He said, “I did. I planted it.”
Then he proceeded to tell us how he planted it with a man who visits the city, how he waters it from a jug he carries to a nearby building’s spigot (he pointed the building out to us), he showed us how he had tied up the tomato plants; the baby peppers, just about ripe; and the large cucumber, still ripening, hidden under the vines.
We complimented all of it, shared our names. His name, he told us, was John.
“Do you need anything?” John asked us, “Because if you need it, you can take it. That’s why it’s here, so that people who need it can take it. The only thing we ask is that you don’t destroy it.”
We shook hands and John left, with his paper bag-ed beverage and his worn clothes and my mom pulled up and we left.
We told my mom about John and the garden and the things he told us, and I was slapped across my face with my own prejudice. When he walked up at first, I was wary…but, he turned out to be one of the coolest people I’ve met this week.
So. That was story #1. From Sunday.
On Monday I was handling the public, which is something I do for a living.
Someone from the suburbs contacted my place-of-employment and (see how obscure I’m trying to remain) said, “I like this one thing that you’re doing. The problem is that it’s in the city, and I don’t want that. Move it to the suburbs! New opportunities! Yay!”
I forwarded this person to a coworker, because I wouldn’t have handled that well. I would have said, “Your prejudices will only hurt you!” I would have talked about John and the garden and the vegetables growing from dirt filled with broken glass. I would have told him how John walks back and forth with a plastic jug to an old spigot, back and forth across the street, over and over again, just so those passing through can have a tomato, “if they need it.”
That’s story #2.
Bonus story. Every spring flocks of folks from the suburb descend upon the city for sporting events. Namely the baseball games. (Go Tigers). Opening day is a big deal, and, truthfully, I love the excitement and the promise of a new baseball season and spring and sunshine.
But, after everyone is hammered and the game is over, they go home to the suburbs…and the city is trashed. Garbage and filth everywhere.
Now then. Last week I got off of work as a game was getting out.
I park in a structure that feeds onto a one-way road. The road is one lane wide…not very busy (but featured in the latest Transformer’s film. Fun fact. The set transformed it into an Asian byway. ANYWAY). Along the road is a giant, no-longer-habited office building. The architecture of the building juts in and out for decorative purposes. The original architect intended decoration, undoubtedly, but, now that it’s abandoned, the homeless have discovered that the jutting sides shelter them from the wind and the sun, so they lie there and sit there as they pass through. There are never very many, just a transient handful: some days there, others not.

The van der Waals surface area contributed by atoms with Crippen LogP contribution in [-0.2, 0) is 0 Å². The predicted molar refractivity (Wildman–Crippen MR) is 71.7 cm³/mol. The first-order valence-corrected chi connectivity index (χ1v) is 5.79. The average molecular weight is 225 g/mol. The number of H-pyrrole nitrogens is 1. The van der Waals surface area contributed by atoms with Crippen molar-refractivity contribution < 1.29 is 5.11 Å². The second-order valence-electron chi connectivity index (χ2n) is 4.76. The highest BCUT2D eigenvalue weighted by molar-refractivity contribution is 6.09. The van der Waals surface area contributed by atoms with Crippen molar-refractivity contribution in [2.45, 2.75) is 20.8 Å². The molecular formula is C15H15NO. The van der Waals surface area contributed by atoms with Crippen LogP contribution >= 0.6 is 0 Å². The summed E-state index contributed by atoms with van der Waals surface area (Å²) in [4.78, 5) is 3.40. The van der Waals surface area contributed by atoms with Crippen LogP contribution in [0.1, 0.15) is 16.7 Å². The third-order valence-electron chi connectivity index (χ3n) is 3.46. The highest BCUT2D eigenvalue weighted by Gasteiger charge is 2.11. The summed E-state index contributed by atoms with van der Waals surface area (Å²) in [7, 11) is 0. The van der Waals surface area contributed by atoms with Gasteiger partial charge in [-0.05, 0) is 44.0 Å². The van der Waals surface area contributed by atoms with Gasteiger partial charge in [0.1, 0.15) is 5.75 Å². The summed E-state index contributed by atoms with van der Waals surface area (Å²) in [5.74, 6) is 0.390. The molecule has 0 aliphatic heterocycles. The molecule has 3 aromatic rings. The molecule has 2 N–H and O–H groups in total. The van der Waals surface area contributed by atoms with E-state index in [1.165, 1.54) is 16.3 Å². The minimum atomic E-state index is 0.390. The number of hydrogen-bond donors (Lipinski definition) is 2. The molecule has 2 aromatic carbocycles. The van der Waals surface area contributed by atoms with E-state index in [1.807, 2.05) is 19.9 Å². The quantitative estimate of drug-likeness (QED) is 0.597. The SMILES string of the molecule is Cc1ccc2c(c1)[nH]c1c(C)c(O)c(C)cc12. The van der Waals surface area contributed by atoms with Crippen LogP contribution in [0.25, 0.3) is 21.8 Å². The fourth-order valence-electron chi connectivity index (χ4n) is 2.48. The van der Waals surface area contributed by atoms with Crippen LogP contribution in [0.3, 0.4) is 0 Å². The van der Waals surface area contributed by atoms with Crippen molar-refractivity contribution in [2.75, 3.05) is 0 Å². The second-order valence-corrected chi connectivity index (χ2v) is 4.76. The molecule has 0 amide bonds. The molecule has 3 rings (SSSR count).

When I left the parking structure after work, I saw some crowds from the Tiger’s game…and, two young men urinating along the building.
This is a problem I see with Detroit. If the news that goes out is, “It sucks, it’s trash, it’s worthless,” then people believe that and that’s how they treat it. People will come and litter and urinate…and leave.
That’s your bonus story.
I guess the take-away here is this: there are people who will look at sandy dirt filled with glass shards and plant tomatoes and flowers and summer-peppers.
And, first of all, there are people who will never see those flowers because they’d rather stay far away. Their loss. (Their poverty).
There are other people who will tear the supporting poles off of the tomato plants, litter and leave. What a crime.
But, people like John will continue to walk a tired old jug of water back and forth and back and forth across the road, to water tomatoes for the people who need them.
We don’t need to be afraid. We don’t need to be crippled by fear. We don’t need to be destructive. We can be enriched through new experiences, new friendship, new flowers. We can meet John, admire his sunflowers (“not as tall as I thought they’d grow”), listen to him tell about gardening.
“All I ask,” John said to us that day, “is that you don’t destroy it.”
Don’t destroy it.